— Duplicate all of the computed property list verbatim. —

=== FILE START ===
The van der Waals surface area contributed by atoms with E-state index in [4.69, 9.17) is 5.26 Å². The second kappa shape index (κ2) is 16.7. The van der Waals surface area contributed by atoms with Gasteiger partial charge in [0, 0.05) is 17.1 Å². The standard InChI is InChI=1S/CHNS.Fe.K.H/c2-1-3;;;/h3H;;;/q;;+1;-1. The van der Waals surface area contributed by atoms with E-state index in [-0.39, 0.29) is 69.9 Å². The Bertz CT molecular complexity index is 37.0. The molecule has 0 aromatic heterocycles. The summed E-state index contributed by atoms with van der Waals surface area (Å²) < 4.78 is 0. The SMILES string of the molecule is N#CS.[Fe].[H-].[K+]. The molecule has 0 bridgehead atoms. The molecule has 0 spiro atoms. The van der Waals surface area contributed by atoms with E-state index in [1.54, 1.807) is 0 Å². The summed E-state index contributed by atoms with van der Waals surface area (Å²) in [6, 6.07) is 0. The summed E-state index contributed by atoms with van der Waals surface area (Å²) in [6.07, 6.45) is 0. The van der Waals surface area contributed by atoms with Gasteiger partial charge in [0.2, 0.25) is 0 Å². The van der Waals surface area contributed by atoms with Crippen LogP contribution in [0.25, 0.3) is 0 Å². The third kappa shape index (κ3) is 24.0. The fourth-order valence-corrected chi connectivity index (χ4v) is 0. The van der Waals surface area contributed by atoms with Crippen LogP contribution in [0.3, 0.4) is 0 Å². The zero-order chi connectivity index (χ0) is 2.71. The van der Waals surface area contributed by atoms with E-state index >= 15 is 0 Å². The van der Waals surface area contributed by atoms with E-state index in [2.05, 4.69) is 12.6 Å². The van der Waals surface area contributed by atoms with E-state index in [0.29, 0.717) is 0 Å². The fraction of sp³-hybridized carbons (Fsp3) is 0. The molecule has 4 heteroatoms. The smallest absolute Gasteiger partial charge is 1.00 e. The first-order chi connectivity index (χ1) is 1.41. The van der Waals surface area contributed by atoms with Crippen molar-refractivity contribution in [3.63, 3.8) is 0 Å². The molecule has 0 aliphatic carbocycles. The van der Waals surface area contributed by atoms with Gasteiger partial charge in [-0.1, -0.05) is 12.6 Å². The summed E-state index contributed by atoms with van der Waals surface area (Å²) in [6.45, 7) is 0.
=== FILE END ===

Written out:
The van der Waals surface area contributed by atoms with E-state index in [4.69, 9.17) is 5.26 Å². The second kappa shape index (κ2) is 16.7. The van der Waals surface area contributed by atoms with Gasteiger partial charge in [0, 0.05) is 17.1 Å². The standard InChI is InChI=1S/CHNS.Fe.K.H/c2-1-3;;;/h3H;;;/q;;+1;-1. The van der Waals surface area contributed by atoms with E-state index in [-0.39, 0.29) is 69.9 Å². The Bertz CT molecular complexity index is 37.0. The molecule has 0 aromatic heterocycles. The summed E-state index contributed by atoms with van der Waals surface area (Å²) < 4.78 is 0. The SMILES string of the molecule is N#CS.[Fe].[H-].[K+]. The molecule has 0 bridgehead atoms. The molecule has 0 spiro atoms. The van der Waals surface area contributed by atoms with E-state index in [1.54, 1.807) is 0 Å². The summed E-state index contributed by atoms with van der Waals surface area (Å²) in [6, 6.07) is 0. The summed E-state index contributed by atoms with van der Waals surface area (Å²) in [6.07, 6.45) is 0. The van der Waals surface area contributed by atoms with Gasteiger partial charge in [0.2, 0.25) is 0 Å². The van der Waals surface area contributed by atoms with Crippen LogP contribution in [0.25, 0.3) is 0 Å². The third kappa shape index (κ3) is 24.0. The fourth-order valence-corrected chi connectivity index (χ4v) is 0. The van der Waals surface area contributed by atoms with Crippen LogP contribution in [0.3, 0.4) is 0 Å². The zero-order chi connectivity index (χ0) is 2.71. The van der Waals surface area contributed by atoms with E-state index >= 15 is 0 Å². The van der Waals surface area contributed by atoms with E-state index in [2.05, 4.69) is 12.6 Å². The van der Waals surface area contributed by atoms with E-state index in [0.29, 0.717) is 0 Å². The fraction of sp³-hybridized carbons (Fsp3) is 0. The molecule has 4 heteroatoms. The smallest absolute Gasteiger partial charge is 1.00 e. The first-order chi connectivity index (χ1) is 1.41. The van der Waals surface area contributed by atoms with Crippen molar-refractivity contribution in [3.63, 3.8) is 0 Å². The molecule has 0 aliphatic carbocycles. The van der Waals surface area contributed by atoms with Gasteiger partial charge in [-0.1, -0.05) is 12.6 Å². The summed E-state index contributed by atoms with van der Waals surface area (Å²) in [6.45, 7) is 0.